“I guess it is slightly below the radar,” said Feller. “I think it came out in that weird bubble where the internet wasn’t really around, so even though it’s a commercial song, I think it did insanely well worldwide but it is still slightly unknown”.

“Jordan was the one who suggested we cover it,” recalled Gilfry. “And I remember him talking about it before we went to the studio that day and he was like ‘I really want to do a cover of this song’. Once I heard it, I was like ‘oh yeah, yeah’. For someone who was not a practicing DJ at the time, probably less into electronic and house music than Jordan was at the time, it was a bit of an unknown for me”.

Neil Frances at Hollywood Palladium in 2018 photo by Betsy Martinez

“That song, when I was growing up, I was into rap music and then from time to time there would be the house anthem like that that would somehow break into the Top 40. And like that song in particular, I was like ‘what is this shit?’ I had never heard looped-up disco how they did the production and stuff, I was like ‘what the fuck?’ The film clip was super weird and captivating as well, it was a good one,” said Feller.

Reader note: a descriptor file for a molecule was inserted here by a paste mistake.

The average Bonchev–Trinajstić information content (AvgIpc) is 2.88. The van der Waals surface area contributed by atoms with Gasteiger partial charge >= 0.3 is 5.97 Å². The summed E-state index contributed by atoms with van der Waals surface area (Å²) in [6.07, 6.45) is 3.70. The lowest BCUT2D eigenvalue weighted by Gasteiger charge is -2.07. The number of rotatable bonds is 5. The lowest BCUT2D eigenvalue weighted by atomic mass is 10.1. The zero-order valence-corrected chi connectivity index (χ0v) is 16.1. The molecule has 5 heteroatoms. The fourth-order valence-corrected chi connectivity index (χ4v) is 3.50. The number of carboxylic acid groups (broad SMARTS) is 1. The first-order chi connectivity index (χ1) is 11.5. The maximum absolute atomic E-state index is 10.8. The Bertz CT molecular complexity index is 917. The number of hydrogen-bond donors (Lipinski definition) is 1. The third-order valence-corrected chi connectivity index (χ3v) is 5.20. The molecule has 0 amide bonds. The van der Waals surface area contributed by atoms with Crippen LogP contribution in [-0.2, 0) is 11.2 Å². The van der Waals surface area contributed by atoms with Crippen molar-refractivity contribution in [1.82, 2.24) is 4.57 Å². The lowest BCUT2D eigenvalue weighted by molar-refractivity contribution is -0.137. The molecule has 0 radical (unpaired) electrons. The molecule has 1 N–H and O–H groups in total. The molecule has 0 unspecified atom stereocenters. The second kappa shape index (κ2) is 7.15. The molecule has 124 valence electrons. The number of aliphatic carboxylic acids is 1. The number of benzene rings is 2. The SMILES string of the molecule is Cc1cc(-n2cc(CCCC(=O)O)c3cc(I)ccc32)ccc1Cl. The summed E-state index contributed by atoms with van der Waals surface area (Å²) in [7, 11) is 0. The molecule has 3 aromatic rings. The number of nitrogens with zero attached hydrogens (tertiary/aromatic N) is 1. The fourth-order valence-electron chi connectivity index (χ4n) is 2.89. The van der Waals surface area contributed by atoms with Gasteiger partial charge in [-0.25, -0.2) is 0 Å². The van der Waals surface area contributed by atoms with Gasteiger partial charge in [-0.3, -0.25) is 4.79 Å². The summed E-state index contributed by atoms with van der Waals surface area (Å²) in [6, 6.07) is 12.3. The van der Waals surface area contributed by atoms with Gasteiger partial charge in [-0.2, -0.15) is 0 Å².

The short-lived dance craze of the mid-late 90s faded but the current one feels like a dominant culture in the U.S. and globally. Neil Frances, along with others are ushering in a new sound that is here to stay due to experimentation with sound, appetizing song length, accessibility of music on the internet and of course festival culture.

“In the early 2000s in Australia there was kind of a boom with festivals over there and then I remember when I got into DJing, which is what I did previous to Neil Frances, when I came out here to tour, I think it was just really starting to kick off where there was a new dance music festival every weekend”.